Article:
Testing the water: Athletic program not ruling out swim team for USI

Dennis Marshall

USI’s 25-meter swimming pool gets lots of use – but not by swim team members.

Until recently, swimming has not been a popular sport among Division II schools in this area, and few schools in the Great Lakes Valley Conference (GLVC) had intercollegiate swim teams.

No competition means no incentive to form a team, but now the GLVC has eight schools with swim teams.

According to Camelia Trahan, GLVC assistant commissioner, the inaugural GLVC Swimming and Diving Championship will take place Feb. 12-15, 2014 in St. John, Ind.

Universities expected to compete include Bellarmine, Drury, Indianapolis, Lewis, Maryville, Truman State, Missouri-S&T and William Jewel, according to GLVC Commissioner Jim Naumovich.

“The addition of men’s and women’s swimming and diving to the GLVC gives us instant credibility as one of the nation’s top swimming conferences, as our members have earned numerous national championships and top-10 rankings,” Naumovich said in a press release. “Most importantly though, our members are now able to bring their swimming programs under our umbrella and compete against one another for the right to be GLVC Champion.”

The establishment of a swim team at USI would require extensive planning, especially when it comes to funding.

“Now that some of the new schools in our league have swimming and few schools are adding swimming, it kind of changes the landscape a little bit,” Jon Mark Hall, USI director of athletics,  said. “From the funding side of things, you look to see what kind of scholarships you would want to put into the program to be competitive and what kind of operating expenses you would have to have to be able to be competitive – travel dollars, equipment and that kind of stuff.”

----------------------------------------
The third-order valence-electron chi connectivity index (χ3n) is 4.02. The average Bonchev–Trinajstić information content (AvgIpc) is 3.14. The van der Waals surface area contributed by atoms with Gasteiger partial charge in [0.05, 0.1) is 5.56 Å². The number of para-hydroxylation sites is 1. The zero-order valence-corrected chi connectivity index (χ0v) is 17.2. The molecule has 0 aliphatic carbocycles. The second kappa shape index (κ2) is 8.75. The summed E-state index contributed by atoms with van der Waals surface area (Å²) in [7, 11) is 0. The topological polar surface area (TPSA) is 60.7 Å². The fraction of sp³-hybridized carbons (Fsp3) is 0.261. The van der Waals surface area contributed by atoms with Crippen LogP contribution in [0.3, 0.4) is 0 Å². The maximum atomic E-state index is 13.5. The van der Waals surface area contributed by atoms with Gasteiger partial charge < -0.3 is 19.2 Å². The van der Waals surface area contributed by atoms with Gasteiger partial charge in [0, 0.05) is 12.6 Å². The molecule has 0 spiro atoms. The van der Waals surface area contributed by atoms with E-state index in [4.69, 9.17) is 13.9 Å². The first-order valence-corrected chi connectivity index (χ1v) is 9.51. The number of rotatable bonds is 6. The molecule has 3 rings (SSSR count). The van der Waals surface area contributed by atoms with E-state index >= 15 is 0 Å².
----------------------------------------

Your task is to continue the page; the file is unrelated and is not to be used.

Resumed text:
There would also be the challenges of recruiting swimmers to a new program and hiring a coaching staff.

“If we had the funding to hire a full-time (coach), it would probably be a really attractive job for some people who want to start up a program from scratch,” Hall said. “This is ‘no strings attached,’ so to speak.”

When it all comes down to it, though, money could mean the difference between having a team and not having one.

“Right now is probably not the best of times, with the landscape of the budget situation,” Hall said. “But I think we need to at least look into it … so when or if funding does become available … we would be able to move one way or the other.”

Dave Enzler, USI director of reaction and fitness and former University of Evansville swim coach, said, “I think there is the potential in this area for a very strong USI swim team, no question about it.”

Despite USI’s lack of a swim team, the pool still gets plenty of use. Monday through Friday, the pool is used for open swimming and classes for the kinesiology and sports department.

Some athletic teams use the pool to take some of the stress off the athletes’ legs, and Memorial High School practices and hosts dual meets at the pool for about three months of the year.

Enzler said swim classes for children are also offered by the Division of Outreach and Engagement.

“I would not say the pool is packed, but it is certainly utilized,” Enzler said. “If the university were to start up a team, there are more than a handful of swimmers that go to school here who could certainly be part of a varsity team.”